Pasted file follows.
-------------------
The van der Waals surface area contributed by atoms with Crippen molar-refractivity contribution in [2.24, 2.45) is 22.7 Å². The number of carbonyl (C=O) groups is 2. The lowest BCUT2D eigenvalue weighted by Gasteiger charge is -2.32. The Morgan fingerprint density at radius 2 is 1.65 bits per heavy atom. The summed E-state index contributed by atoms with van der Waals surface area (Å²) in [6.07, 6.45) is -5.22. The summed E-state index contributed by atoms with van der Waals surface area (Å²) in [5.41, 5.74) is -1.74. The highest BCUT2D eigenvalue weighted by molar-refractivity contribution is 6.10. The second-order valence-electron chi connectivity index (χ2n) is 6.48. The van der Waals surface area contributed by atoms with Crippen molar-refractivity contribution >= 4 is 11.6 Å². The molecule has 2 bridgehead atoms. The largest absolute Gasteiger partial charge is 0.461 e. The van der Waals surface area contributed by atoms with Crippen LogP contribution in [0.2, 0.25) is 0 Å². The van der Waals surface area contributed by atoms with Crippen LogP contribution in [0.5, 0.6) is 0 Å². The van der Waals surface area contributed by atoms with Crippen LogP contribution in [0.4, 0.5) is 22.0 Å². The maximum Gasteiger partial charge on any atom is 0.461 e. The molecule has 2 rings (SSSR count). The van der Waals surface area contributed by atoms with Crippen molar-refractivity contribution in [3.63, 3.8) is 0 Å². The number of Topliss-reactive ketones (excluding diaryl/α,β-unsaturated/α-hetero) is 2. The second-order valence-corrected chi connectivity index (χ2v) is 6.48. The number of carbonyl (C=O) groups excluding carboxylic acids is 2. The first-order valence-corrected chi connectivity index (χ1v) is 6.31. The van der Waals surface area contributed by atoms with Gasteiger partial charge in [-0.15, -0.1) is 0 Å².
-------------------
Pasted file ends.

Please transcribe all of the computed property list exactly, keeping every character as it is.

The van der Waals surface area contributed by atoms with Crippen molar-refractivity contribution in [2.24, 2.45) is 22.7 Å². The number of carbonyl (C=O) groups is 2. The lowest BCUT2D eigenvalue weighted by Gasteiger charge is -2.32. The Morgan fingerprint density at radius 2 is 1.65 bits per heavy atom. The summed E-state index contributed by atoms with van der Waals surface area (Å²) in [6.07, 6.45) is -5.22. The summed E-state index contributed by atoms with van der Waals surface area (Å²) in [5.41, 5.74) is -1.74. The highest BCUT2D eigenvalue weighted by molar-refractivity contribution is 6.10. The second-order valence-electron chi connectivity index (χ2n) is 6.48. The van der Waals surface area contributed by atoms with Crippen molar-refractivity contribution >= 4 is 11.6 Å². The molecule has 2 bridgehead atoms. The largest absolute Gasteiger partial charge is 0.461 e. The van der Waals surface area contributed by atoms with Crippen LogP contribution in [0.2, 0.25) is 0 Å². The van der Waals surface area contributed by atoms with Crippen LogP contribution in [0.5, 0.6) is 0 Å². The van der Waals surface area contributed by atoms with Crippen LogP contribution in [0.4, 0.5) is 22.0 Å². The maximum Gasteiger partial charge on any atom is 0.461 e. The molecule has 2 rings (SSSR count). The van der Waals surface area contributed by atoms with Crippen molar-refractivity contribution in [3.63, 3.8) is 0 Å². The number of Topliss-reactive ketones (excluding diaryl/α,β-unsaturated/α-hetero) is 2. The second-order valence-corrected chi connectivity index (χ2v) is 6.48. The number of carbonyl (C=O) groups excluding carboxylic acids is 2. The first-order valence-corrected chi connectivity index (χ1v) is 6.31. The van der Waals surface area contributed by atoms with Gasteiger partial charge in [-0.15, -0.1) is 0 Å².